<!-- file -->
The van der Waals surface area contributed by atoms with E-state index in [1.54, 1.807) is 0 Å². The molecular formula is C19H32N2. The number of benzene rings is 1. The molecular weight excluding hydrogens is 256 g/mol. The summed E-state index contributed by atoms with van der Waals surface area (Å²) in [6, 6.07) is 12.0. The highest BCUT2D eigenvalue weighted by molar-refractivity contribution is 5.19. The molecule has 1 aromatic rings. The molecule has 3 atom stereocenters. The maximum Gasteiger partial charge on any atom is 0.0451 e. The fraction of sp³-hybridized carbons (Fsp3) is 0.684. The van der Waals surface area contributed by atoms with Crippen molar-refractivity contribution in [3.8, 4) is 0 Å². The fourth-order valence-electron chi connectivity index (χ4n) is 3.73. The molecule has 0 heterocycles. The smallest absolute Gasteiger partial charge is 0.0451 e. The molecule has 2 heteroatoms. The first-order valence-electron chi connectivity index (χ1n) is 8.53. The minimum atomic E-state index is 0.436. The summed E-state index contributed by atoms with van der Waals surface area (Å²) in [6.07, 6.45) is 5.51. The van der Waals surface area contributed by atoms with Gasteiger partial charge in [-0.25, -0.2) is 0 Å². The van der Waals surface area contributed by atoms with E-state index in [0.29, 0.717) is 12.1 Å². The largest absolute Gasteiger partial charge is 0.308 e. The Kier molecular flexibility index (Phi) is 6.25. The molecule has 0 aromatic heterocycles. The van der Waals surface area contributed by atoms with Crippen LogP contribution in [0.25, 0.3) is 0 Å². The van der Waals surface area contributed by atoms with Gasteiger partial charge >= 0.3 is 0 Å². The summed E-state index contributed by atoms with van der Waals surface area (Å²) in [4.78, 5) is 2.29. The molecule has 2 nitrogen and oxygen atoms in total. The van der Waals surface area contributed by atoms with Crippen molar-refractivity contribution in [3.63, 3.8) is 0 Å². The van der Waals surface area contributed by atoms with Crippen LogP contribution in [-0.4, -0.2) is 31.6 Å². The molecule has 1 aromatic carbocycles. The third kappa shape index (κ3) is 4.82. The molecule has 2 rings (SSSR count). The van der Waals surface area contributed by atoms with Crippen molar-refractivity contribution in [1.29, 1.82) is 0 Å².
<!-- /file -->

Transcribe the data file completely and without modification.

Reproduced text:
The van der Waals surface area contributed by atoms with E-state index in [1.54, 1.807) is 0 Å². The molecular formula is C19H32N2. The number of benzene rings is 1. The molecular weight excluding hydrogens is 256 g/mol. The summed E-state index contributed by atoms with van der Waals surface area (Å²) in [6, 6.07) is 12.0. The highest BCUT2D eigenvalue weighted by molar-refractivity contribution is 5.19. The molecule has 1 aromatic rings. The molecule has 3 atom stereocenters. The maximum Gasteiger partial charge on any atom is 0.0451 e. The fraction of sp³-hybridized carbons (Fsp3) is 0.684. The van der Waals surface area contributed by atoms with Crippen molar-refractivity contribution in [3.8, 4) is 0 Å². The fourth-order valence-electron chi connectivity index (χ4n) is 3.73. The molecule has 0 heterocycles. The smallest absolute Gasteiger partial charge is 0.0451 e. The molecule has 2 heteroatoms. The first-order valence-electron chi connectivity index (χ1n) is 8.53. The minimum atomic E-state index is 0.436. The summed E-state index contributed by atoms with van der Waals surface area (Å²) in [6.07, 6.45) is 5.51. The van der Waals surface area contributed by atoms with Gasteiger partial charge in [-0.25, -0.2) is 0 Å². The van der Waals surface area contributed by atoms with E-state index in [0.29, 0.717) is 12.1 Å². The largest absolute Gasteiger partial charge is 0.308 e. The Kier molecular flexibility index (Phi) is 6.25. The molecule has 0 aromatic heterocycles. The van der Waals surface area contributed by atoms with Crippen LogP contribution in [0.25, 0.3) is 0 Å². The van der Waals surface area contributed by atoms with Gasteiger partial charge >= 0.3 is 0 Å². The summed E-state index contributed by atoms with van der Waals surface area (Å²) in [4.78, 5) is 2.29. The molecule has 2 nitrogen and oxygen atoms in total. The van der Waals surface area contributed by atoms with Crippen molar-refractivity contribution in [3.63, 3.8) is 0 Å². The van der Waals surface area contributed by atoms with Crippen LogP contribution in [-0.4, -0.2) is 31.6 Å². The molecule has 1 aromatic carbocycles. The third kappa shape index (κ3) is 4.82. The molecule has 2 rings (SSSR count). The van der Waals surface area contributed by atoms with Crippen molar-refractivity contribution in [1.29, 1.82) is 0 Å².